Why Business Innovation is the Best Thing Since Sliced Bread

Need some inspiration to get your creative juices flowing? Here are some case studies in successful innovation.
Senior Scientist, Global Workplace Analytics (formerly Telework Research Network)
June 12, 2012

Years ago, I led a team of brilliant young developers and together we created the first electronic automotive parts catalog with pictures. Searchable and compact, manufacturers and car dealers using shelves of paper catalogs or awkward microfiche said it was the greatest thing since sliced bread.

Sliced bread itself was a bold innovation in 1928. Bread companies and consumers resisted the idea at first, fearing the bread would dry out. But innovations in bread wrapping solved the problem, and consumers loved the convenience. Within five years sliced bread was outselling whole loaves. Industrial bread slicers were selling like hotcakes. And soon appliance manufacturers were making more dough, too, as toasters began popping up on kitchen counters.

Innovation Doesn't Sell Itself

Panasonic thought they had a product that was the greatest thing since sliced bread when they began selling a home breadmaker. The innovative device effortlessly produced the wonderful aroma of fresh-baked bread, and turned out a golden-brown unsliced loaf. Slow to sell at first, Williams-Sonoma used an innovative marketing technique to move the $275 device off shelves. They introduced a $415 model to establish a value perception. Slowly, sales of the “lower priced” kitchen appliance began rising, and decoy pricing found its way into the advertising lexicon.

But you don’t have to be a big corporation to find innovative ways of doing things to create a competitive advantage.

Small Business Innovations

One of our local restaurants replaced the traditional wine list, which is often intimidating and inscrutable to non-oenophiles, with iPads. You use the device to read about the different vintages with user-friendly descriptions and images and then place your order automatically, so you don’t have to wait for a waiter to order a glass or bottle.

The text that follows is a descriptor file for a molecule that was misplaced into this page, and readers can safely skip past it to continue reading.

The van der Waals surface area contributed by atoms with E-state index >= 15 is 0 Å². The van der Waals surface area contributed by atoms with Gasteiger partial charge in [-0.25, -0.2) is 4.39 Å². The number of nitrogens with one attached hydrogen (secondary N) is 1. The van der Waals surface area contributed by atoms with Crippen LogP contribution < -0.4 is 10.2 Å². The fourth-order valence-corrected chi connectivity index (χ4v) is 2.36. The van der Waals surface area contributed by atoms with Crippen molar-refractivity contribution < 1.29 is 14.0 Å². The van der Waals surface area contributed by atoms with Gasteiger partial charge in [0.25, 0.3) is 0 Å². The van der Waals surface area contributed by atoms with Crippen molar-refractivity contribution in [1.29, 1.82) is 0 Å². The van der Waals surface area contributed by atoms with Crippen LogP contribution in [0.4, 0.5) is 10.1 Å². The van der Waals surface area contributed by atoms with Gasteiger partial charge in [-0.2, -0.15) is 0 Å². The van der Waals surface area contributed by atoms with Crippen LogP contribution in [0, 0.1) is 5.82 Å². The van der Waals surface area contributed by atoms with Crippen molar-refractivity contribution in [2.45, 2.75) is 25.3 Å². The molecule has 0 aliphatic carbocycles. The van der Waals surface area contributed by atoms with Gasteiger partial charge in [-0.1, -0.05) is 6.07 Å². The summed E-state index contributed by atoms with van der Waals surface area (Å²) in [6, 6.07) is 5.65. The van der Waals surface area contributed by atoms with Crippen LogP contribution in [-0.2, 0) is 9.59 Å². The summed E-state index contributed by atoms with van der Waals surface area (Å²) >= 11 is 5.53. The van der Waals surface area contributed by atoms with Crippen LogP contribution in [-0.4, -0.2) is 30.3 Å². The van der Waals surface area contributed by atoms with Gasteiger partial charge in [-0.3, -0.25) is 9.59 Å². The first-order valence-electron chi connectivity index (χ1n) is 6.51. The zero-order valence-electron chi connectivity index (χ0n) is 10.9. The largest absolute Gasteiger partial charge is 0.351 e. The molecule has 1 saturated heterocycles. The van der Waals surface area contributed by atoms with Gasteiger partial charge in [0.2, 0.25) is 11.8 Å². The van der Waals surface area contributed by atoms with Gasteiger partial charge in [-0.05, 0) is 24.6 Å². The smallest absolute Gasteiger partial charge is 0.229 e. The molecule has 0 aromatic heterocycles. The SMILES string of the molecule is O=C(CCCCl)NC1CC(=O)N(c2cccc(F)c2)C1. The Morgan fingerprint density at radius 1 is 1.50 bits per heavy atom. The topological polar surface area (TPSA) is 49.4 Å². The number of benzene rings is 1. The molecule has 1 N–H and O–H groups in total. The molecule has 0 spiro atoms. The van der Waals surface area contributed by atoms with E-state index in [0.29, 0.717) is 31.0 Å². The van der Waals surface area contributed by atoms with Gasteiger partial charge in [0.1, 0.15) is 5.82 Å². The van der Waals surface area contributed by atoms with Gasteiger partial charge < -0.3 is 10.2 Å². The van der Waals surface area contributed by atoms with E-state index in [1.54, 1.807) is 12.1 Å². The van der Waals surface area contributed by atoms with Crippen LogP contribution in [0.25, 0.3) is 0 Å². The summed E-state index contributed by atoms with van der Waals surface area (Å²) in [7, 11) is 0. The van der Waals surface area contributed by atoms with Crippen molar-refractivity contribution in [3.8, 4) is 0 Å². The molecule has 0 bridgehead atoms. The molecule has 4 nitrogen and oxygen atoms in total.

An innovation doesn’t have to involve technology, though.

Another restaurant my wife and I enjoy has a Yes/No sign on the table. Yes means you need something, and any waiter will stop to get you what you need. No means we’re happy, leave us alone. A simple, yet effective, process innovation.

Here are a few more simple and effective innovations to consider.

  • A local pool-service company began offering water quality monitors. The innovation moved them from a fee-for-service business model towards a leasing model.
  • Another local company put their screen-door shop on a trailer, and now they come to your house to fix or replace a screen.
  • A friend used to buy FAA data on a big magnetic tape, run it through a computer program to sort and format the information, and then a printer published a thick book that listed all the aircraft registered in the U.S. Unavailable in any other form, the book listed aircraft by registration number, owner, make and model, and city/state. But when innovations in storage technology resulted in the CD-ROM, I began publishing the same data, and much more, at a fraction of the cost and made it keyword searchable. Surprisingly, we’re still friends.

Innovations Come in Several Flavors

Most entrepreneurs dream of making the kind of disruptive innovation that not only lifts their business but also changes the world. Apple’s iPod and the iTunes service changed the music industry. Netflix changed the movie rental business. Starbucks changed coffee from a beverage to an experience. Each of those companies started out as a small business with a big idea.

But innovations can also come in baby steps. Consider incremental improvements which can extend the life of a product. Two- and three-blade safety razors are an example. A local bottled-water company that delivered big jugs for office coolers came up with a successful innovation: gallon jugs with taps for home refrigerators.

Thinking outside the box can lead to complementary innovations that can expand your market. A company that grows flower bulbs could offer picturesque flower field tours. The brothers Michelin offered free tourist guidebooks to encourage turn-of-the-century use of automobiles and thus successfully increased sales for their start-up tire company.

But innovation (usually) doesn’t just happen. You have to foster an atmosphere of creativity and experimentation, and you have to be willing to make mistakes and accept failures. Most of all, you have to be able to move beyond the bright idea stage and turn the concept into a new product or service that’s the greatest thing since sliced bread.

What innovations–process, product, business model–have you made in the course of running your business?

Tom Harnish is a serial entrepreneur. Always on the bleeding edge of technology, he learned what works (and what doesn't) leading projects, products and companies to success (mostly). He can't play a lot of musical instruments.

Photo credit: Top Photo Group/Thinkstock